Endnotes for Chapter
1 U.S. planning for Cambodia was also very secret; units were informed
only twenty-four hours before the attack. However, the positioning of many
artillery units and the sudden demand for Cambodian maps produced
unfortunate security leaks. As in any big operation, the support units in
the rear were informed first. The enemy definitely knew of the attack.
2 To bring the 11th Armored Cavalry together, the 3d Squadron moved more
than 300 kilometers in two days and arrived with every vehicle
operational, just in time to join the attacking column.
3 The 2d Battalion, 34th Armor, was withdrawn from Cambodia after only
five days because of excessive tank breakdowns due to inadequate
maintenance. The piecemeal employment of this unit in the entire war,
together with its accompanying logistical problems, had contributed to
4 On 2 May in IV Corps Tactical Zone, 250 ACAV's from five cavalry
regiments lined up abreast at 25-meter intervals and, with infantry
support, attacked on a 6kilometer front. The breadth of the attack
overwhelmed all resistance.
5 While the 11th Armored Cavalry attacked north, Troop B, 1st Squadron,
9th Cavalry (Air), found an enemy logistics complex in the Fishhook that
was so extensive it was named "the city" It yielded more than
1,500 weapons, millions of rounds of ammunition, and tons of supplies.
This cache, the largest of the war, took several weeks to search and
6 Corps tactical zones were designated military regions on 1 July 1970.
7 Air cavalry support was provided by the largest grouping of air
cavalry ever assembled under one commander. The 1st Squadron, 9th Cavalry
(Air), 3d Squadron, 17th Cavalry (Air) , an aerial rocket artillery
battalion, and some separate air cavalry troops were formed into the 1st
Brigade, 9th Cavalry (Air) . This was the first air cavalry combat brigade
ever formed and used in combat.
8 In April 1970 the first battalion-size tank, cavalry, and mechanized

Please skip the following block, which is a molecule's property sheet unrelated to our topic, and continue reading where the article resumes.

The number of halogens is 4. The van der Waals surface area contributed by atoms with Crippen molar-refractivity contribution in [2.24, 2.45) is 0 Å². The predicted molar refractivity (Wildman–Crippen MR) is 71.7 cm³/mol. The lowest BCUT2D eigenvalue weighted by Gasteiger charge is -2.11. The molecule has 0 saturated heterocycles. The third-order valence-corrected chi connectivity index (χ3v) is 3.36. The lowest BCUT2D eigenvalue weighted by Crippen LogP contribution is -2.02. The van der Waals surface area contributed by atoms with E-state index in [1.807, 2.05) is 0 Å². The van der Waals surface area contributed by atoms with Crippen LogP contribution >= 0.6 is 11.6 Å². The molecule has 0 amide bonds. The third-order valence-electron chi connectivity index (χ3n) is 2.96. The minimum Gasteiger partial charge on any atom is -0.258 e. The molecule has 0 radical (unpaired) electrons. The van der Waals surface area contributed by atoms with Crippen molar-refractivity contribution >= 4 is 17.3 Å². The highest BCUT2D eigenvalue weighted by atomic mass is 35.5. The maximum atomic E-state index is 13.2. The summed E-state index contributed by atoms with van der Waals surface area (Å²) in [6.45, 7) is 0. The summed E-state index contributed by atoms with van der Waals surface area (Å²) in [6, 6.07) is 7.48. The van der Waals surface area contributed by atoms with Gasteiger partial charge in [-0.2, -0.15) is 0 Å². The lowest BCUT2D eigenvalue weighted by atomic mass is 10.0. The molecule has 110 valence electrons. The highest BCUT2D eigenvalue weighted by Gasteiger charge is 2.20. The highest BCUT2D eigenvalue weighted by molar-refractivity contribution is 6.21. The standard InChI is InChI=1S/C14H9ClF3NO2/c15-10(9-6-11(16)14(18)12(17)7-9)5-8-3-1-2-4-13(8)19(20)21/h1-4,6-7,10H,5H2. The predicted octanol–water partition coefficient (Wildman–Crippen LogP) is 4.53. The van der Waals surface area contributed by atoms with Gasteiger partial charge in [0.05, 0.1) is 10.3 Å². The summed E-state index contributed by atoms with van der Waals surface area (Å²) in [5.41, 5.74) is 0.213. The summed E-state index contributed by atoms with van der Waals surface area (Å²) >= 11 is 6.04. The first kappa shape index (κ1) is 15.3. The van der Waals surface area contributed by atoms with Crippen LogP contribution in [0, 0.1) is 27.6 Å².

units left Vietnam: the 1st Battalion, 69th Armor; 1st Squadron, 4th
Cavalry; 2d Battalion, 2d Infantry (Mechanized) ; and 1st Battalion, 16th
Infantry (Mechanized) . These last three units were the armored strength
of the 1st Infantry Division.
9 Many commanders felt that a periodic standdown for maintenance was
necessary. Others felt that this policy resulted in the delay of daily
maintenance tasks until the scheduled standdown. The latter group, which
favored preventive maintenance, recommended constant unit maintenance in
the field with the help of teams from maintenance support units.
10 The transition after Cambodia was difficult for armored units since
they had been used to responding to enemy action with massive firepower.
In Vietnam, the population density away from the jungles prevented this
and fire control had to be again closely supervised.
11 Brigadier General John G. Hill, Jr., 1st Brigade commander, had
reorganized the mechanized infantry and equipped each platoon with six
APC's, each manned by a six-man squad. This organization increased the
firepower of each platoon and decreased the load on each vehicle.
12 Originally, an M551 Sheridan had started to lead the column with its
infrared light, but the Sheridan and an accompanying mortar carrier were
unable to negotiate the rugged terrain and turned back.
13 During the advance Troop C, 2d Squadron, 17th Cavalry (Air),
discovered a modern enemy oil pipeline west of Aloui and destroyed several
sections by Cobra fire. Eventually, this pipeline was rebuilt by the enemy
and extended many miles south into Military Region 3.
14 The South Vietnamese enemy identification books pictured only the
Soviet PT76 and T34 tanks. Thus, all tanks not PT76's were identified as
T34's. In this case the T54 was correctly identified by a photograph of
the T54 tank.
15 Realizing the safety factors involved in the use of supporting fire,
the enemy employed "hugging" tactics to avoid the fire. They
often stayed as close as 20-30 meters to friendly units. The only aerial
support accurate enough that close was the helicopter gunship.
16 The 2d Squadron, 17th Cavalry (Air) with the Hac Bao Company
conducted a series of deep, successful raids in Cambodia and Vietnam over
a five month period using this information. The techniques developed in
these raids are worthy of study for future application.
17 U.S. aviation units in Military Region 4 provided gunship support from
bases in the region and from the deck of the USS Cleveland which was
cruising in the bay near Kampong Som.
page created 17 January 2002
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